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Duntech's reputation has been built on technical excellence and international leadership in audiophile quality loudspeaker design. In a highly competitive international market place, an ongoing investment in research and development capability is considered vital to increasing market share and winning new markets.

Duntech design philosophy involves a combination of technologies specifically:

  • symmetrical arrangement of loudspeaker drivers
  • time alignment
  • first order crossovers
  • a patented, acoustic, sound absorbent felt material of critical size, shape and placement, designed to reduce diffraction distortion
  • high quality drivers

DUNTECH loudspeakers are 'pulse coherent' - i.e. a combination of technologies that will reproduce complex musical waveforms with minimum distortion or alteration to the shape.

The company's technical objective is to develop loudspeakers which have the following attributes:

  • The ability to reproduce individual frequency components which arrive at the listening position at the same time, and with the correct relative phase to each other.
  • Reproduction of a spectral balance approximating that of the original performance.
  • Arrival of the amplitude and phase components of the sound reproduced by each speaker at the ear in a manner which recreates an accurate sound stage with good location and depth.
  • Inaudible levels of non-linear distortion, viz. harmonic, intermodulation or vibratory.
  • Presentation of a reasonably consistent and resistive load impedance to the amplifier, so as to avoid amplifier-induced distortion.

Performance requirements for each of these attributes are known quantities and are built into the design of every DUNTECH loudspeaker.

Unique driver arrangement.

Duntech employs a unique physical arrangement of drivers that permits the realization of several design goals important to the accurate reproduction of complex musical sounds. These may be summarized as follows:

  1. Accurate alignment of path lengths between individual drivers and the preferred listening position.
  2. Symmetrical radiation patterns.
  3. Simulated point source radiation.

To assist in understanding how this arrangement works, Figure 1 provides a sequence of drawings which illustrate the concept of apparent sound centre and effective source of radiation. In Figure 1, the drivers are depicted from both the front and side. A dot is used to indicate the location of the sound source within each driver, with respect to the initial time of radiation.

The centre image that occurs when monaural sound is fed to a pair of stereo loudspeakers can illustrate how the pair of woofer drivers also yields a centre image, that is, creates an illusion of a sound source mid-way between them. Thus, a listener some distance in front of the loudspeaker will perceive sound radiated by the two woofer drivers as if it emanated from a single driver, shown by dotted lines, located in the same place as the tweeter.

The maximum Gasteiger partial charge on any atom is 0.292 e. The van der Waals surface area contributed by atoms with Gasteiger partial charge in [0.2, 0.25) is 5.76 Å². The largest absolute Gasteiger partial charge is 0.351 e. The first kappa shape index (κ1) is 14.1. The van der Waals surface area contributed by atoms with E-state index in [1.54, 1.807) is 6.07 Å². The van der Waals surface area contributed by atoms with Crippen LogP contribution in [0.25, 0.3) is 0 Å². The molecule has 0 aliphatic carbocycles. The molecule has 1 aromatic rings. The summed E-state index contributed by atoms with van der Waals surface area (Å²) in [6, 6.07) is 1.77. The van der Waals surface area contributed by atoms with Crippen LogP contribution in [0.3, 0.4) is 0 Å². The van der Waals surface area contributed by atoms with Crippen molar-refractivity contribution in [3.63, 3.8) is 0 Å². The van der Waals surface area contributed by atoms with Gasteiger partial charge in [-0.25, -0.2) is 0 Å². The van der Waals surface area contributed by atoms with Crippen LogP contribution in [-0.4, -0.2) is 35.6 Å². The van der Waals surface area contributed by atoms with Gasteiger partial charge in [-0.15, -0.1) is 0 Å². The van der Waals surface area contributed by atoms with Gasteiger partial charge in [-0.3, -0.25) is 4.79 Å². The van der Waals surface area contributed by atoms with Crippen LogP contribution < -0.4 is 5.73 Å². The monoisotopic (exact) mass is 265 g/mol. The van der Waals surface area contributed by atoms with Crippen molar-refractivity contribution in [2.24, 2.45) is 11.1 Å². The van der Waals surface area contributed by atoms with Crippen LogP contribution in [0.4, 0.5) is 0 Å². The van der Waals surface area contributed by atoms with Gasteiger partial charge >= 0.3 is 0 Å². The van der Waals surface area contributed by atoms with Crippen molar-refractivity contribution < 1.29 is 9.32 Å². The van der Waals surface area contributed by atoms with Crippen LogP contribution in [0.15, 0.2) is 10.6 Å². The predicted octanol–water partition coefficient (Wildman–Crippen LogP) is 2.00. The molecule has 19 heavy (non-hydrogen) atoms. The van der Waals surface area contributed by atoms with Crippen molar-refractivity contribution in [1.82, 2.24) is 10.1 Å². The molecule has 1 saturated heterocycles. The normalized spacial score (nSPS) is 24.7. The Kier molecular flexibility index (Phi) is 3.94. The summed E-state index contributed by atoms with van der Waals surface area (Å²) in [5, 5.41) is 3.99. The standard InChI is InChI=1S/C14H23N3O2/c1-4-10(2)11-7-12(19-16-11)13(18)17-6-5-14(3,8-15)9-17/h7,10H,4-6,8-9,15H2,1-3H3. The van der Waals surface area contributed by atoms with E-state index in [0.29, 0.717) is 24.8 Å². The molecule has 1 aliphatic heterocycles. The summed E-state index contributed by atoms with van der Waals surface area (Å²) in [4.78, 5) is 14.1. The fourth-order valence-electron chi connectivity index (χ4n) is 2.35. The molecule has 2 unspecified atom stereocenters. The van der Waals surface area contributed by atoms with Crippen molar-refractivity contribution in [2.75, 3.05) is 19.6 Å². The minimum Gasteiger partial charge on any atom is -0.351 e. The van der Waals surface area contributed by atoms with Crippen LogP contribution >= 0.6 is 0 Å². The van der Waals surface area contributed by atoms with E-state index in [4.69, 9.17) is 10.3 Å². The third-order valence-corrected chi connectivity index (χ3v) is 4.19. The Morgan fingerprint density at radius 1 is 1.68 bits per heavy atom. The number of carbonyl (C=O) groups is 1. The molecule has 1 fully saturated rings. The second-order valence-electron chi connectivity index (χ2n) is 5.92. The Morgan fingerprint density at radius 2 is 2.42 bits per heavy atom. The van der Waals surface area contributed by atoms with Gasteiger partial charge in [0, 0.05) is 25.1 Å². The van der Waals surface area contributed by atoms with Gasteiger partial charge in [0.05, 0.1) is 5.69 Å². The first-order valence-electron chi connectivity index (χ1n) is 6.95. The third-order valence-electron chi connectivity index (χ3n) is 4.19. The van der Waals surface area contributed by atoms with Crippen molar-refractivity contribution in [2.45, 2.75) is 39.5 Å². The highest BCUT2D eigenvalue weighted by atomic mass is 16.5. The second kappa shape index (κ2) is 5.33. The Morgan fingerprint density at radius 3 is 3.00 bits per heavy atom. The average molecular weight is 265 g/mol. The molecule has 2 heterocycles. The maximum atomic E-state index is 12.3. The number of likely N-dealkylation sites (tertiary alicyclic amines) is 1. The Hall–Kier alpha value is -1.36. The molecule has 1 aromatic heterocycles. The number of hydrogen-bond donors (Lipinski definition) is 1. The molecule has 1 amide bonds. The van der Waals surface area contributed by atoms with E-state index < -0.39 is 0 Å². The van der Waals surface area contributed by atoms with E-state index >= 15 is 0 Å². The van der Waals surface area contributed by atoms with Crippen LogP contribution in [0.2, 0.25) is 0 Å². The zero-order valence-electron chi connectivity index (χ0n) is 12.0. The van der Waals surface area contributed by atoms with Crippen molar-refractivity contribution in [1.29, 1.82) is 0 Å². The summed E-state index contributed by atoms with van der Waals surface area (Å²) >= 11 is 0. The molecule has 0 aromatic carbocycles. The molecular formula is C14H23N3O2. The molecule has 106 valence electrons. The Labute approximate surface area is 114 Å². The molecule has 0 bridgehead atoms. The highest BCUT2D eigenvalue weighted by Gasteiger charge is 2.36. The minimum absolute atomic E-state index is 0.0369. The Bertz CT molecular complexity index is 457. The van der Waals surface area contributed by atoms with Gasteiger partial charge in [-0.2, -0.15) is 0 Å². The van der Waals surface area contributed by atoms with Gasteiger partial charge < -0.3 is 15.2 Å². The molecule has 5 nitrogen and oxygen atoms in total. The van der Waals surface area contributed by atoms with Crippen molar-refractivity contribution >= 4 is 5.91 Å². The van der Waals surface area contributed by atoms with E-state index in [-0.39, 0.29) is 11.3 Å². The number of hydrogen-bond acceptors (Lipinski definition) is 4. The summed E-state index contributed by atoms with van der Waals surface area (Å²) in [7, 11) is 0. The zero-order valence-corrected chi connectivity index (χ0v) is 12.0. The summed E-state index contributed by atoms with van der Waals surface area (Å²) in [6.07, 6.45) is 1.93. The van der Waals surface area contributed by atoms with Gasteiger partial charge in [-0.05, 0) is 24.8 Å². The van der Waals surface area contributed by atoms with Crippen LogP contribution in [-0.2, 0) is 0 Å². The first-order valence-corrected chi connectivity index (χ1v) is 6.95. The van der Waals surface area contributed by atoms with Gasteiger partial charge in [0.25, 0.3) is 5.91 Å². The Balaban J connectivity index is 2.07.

In the same way, bass and mid-range drivers create an accurate illusion of a single driver located in the same place as the tweeter. Therefore, the combined radiation from all of the drivers results in a listener hearing sound which appears to originate from a single, point source radiator, located on the tweeter axis.

Also, because all of the drivers have their effective source of radiation arrange along an imaginary, equidistant, vertical arc, the sound energy from each of the drivers arrives simultaneously and in-phase at the ears of a listener located at a distance of three to four metres (9-13 feet), on the tweeter axis.

First order type crossover network

The crossover, or frequency dividing network, is the very heart of a loudspeaker system. Its purpose is to divide the electrical input signal from the amplifier into separate, overlapping frequency bands. This is necessary because no single loudspeaker driver exists which can reproduce sounds over the entire audio spectrum, with acceptable accuracy and loudness to meet the criteria for true high fidelity reproduction. By utilizing separate drivers to cover each of the ranges, it is possible to individually tailor them to meet the often divergent needs required for different portions of the spectrum.

Replication of highly complex waveforms with the highest possible precision requires that considerable attention be given to the design of the crossover network, along with properly time aligned drivers as mentioned earlier. Figures 2 and 3 provide a comparison of the results obtained when using first order and second order networks to reproduce a 1 KHz square-wave signal with a time aligned, bass and treble loudspeaker system. The crossover frequency is 1 KHz. The separate outputs of the high pass, treble, and low pass, bass, sections of the first order crossover network are shown in Figure 2A, along with the input signal. The combined waveform, the sum of low-pass and high-pass sections, appears in Figure 2B and may be seen to be a nearly perfect replica of the original square-wave. By contrast, Figure 3 illustrates the very serious waveform distortion which results when a second order crossover network is used, a popular second order Butterworth design. Higher order networks, such as third and fourth order types, produces an even greater degree of waveform distortion.